Wearable, non-invasive brain devices for communication

Brain-computer interfaces (BCI) come in two forms: invasive and non-invasive. Non-invasive brain-computer interfaces have seen explosive growth in the last decade, as electroencephalography (EEG) devices have moved out of the confines of the lab and into the real world. At home devices now exist for meditation, sleep, and controlling virtual reality interfaces - truly remarkable progress. Because of the advancements in sensor technology, these devices are available to everyone, not just laboratory researchers. That has enabled an increasing suite of non-invasive BCI applications that are entering commercial and clinical use today. By combining modalities, including head gaze, eye tracking, EEG, other functional systems are now being created to allow heads up communication in less able-bodied individuals, replacing the “BCI spellers” from decades ago. While these immediate applications are enabling communication for these individuals, able-bodied individuals are also seeing benefits including new control interfaces for augmented reality and virtual reality. These systems are currently in hands and on heads! The next few years will show their rapid adoption, first in clinical/speech markets, and then adjacent markets.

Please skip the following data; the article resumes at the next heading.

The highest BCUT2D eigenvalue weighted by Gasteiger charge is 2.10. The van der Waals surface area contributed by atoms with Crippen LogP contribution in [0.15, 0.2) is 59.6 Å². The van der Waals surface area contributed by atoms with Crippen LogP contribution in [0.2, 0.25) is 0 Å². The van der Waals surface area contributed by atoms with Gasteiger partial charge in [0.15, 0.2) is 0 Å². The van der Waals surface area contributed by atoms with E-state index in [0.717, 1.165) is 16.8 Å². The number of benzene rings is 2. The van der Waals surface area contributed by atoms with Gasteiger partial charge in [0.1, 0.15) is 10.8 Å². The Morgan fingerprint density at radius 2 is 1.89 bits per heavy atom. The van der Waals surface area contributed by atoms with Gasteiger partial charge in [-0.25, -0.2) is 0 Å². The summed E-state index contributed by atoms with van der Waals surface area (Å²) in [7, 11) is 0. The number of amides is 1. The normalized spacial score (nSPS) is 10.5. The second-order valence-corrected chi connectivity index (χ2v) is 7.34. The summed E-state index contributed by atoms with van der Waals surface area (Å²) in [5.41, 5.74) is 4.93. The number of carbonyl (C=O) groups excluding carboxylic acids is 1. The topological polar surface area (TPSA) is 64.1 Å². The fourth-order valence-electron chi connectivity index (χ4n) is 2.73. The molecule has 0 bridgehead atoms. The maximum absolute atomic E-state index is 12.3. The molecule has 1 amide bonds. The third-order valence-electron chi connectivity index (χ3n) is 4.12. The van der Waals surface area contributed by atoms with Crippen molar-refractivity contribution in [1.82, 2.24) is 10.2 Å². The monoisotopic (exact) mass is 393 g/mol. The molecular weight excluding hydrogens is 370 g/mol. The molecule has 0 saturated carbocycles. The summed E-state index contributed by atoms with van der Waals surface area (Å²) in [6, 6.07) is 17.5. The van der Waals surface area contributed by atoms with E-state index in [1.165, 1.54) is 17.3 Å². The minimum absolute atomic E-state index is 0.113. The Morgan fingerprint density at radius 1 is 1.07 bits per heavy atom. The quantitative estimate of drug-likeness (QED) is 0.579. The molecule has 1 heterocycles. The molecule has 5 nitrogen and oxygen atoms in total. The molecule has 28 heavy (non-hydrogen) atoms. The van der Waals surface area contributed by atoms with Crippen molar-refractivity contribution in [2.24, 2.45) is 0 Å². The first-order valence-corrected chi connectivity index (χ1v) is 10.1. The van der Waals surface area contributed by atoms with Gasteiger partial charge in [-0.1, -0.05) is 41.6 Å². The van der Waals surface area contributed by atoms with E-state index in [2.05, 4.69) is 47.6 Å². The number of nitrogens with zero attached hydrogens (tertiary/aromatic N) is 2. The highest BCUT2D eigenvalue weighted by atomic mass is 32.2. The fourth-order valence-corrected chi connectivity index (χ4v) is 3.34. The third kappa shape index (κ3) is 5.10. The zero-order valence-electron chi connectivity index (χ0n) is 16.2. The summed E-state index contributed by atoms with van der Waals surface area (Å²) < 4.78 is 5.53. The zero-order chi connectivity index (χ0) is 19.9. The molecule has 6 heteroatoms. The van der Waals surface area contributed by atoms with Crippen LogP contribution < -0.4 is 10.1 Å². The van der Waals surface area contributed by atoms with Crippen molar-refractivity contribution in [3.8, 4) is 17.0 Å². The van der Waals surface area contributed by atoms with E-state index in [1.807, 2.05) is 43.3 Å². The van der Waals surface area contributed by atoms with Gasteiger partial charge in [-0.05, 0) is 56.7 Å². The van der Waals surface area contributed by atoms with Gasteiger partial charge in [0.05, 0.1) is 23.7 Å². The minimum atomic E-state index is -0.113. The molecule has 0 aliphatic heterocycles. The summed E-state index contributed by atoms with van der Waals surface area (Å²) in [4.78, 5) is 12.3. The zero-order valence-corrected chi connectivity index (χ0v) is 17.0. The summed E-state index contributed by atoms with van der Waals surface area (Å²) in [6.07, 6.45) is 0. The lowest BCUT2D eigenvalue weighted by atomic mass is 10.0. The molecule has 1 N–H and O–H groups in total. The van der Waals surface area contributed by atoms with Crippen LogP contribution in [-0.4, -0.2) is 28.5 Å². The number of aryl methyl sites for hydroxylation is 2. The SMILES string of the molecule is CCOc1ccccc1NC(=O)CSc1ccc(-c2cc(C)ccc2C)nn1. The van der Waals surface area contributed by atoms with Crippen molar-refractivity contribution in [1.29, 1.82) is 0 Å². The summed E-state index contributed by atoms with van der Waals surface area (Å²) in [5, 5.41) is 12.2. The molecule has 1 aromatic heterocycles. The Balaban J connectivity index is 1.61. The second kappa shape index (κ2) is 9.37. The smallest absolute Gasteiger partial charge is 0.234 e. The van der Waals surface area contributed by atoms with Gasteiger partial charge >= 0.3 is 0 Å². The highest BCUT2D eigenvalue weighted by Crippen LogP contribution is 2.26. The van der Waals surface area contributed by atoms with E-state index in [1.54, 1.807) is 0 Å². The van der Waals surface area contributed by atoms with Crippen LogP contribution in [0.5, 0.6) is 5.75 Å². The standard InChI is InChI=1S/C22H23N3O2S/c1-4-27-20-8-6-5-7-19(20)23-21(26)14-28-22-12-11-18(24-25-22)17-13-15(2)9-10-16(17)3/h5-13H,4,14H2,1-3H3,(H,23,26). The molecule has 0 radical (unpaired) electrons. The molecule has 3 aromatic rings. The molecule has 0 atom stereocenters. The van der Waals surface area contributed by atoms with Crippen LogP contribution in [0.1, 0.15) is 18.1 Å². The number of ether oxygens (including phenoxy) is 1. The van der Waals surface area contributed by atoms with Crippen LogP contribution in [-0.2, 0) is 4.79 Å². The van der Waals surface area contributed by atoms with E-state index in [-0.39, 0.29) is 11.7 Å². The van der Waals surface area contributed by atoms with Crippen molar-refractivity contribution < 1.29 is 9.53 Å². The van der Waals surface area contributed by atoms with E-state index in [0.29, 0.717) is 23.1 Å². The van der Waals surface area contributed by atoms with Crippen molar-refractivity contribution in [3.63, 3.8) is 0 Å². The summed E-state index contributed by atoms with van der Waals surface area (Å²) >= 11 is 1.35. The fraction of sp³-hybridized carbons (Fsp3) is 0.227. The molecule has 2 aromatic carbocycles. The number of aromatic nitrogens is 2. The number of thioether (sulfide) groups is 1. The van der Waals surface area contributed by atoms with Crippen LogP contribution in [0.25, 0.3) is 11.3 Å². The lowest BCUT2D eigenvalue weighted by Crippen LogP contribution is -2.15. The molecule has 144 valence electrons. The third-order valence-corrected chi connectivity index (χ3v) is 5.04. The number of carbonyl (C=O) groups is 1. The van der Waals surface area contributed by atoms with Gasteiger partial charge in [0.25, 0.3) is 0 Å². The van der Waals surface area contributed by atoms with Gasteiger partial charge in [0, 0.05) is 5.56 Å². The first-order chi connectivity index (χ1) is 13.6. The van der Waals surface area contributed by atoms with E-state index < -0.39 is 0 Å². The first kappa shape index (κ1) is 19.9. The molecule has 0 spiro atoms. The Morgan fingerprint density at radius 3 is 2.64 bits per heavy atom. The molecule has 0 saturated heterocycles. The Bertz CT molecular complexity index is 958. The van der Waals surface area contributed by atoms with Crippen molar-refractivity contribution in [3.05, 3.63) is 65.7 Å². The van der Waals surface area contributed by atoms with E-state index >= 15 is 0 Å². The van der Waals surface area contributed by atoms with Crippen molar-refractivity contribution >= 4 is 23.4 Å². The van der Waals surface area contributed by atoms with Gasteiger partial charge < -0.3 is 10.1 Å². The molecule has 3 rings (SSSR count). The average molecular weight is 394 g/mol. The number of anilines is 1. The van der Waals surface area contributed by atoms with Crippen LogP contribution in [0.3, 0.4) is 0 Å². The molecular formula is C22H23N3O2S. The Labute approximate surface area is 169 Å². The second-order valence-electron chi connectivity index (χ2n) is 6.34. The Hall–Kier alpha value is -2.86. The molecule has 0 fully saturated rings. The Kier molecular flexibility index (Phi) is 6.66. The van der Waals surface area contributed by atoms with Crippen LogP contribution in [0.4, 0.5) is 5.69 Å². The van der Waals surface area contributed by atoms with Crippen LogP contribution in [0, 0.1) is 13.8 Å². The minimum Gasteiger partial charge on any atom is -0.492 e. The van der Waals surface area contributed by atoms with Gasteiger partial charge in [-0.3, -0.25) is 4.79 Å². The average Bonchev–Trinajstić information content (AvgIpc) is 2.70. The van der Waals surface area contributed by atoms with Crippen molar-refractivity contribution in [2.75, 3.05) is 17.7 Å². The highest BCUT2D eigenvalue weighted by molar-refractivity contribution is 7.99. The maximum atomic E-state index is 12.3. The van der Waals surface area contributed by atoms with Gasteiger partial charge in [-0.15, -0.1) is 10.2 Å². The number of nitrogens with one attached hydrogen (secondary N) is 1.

An excellent visual map of BCI by the BrainMind organization

To learn more, read our Blog on the Future of Brain Computer Interfaces and for a deeper dive, watch our Webinar on the same topic.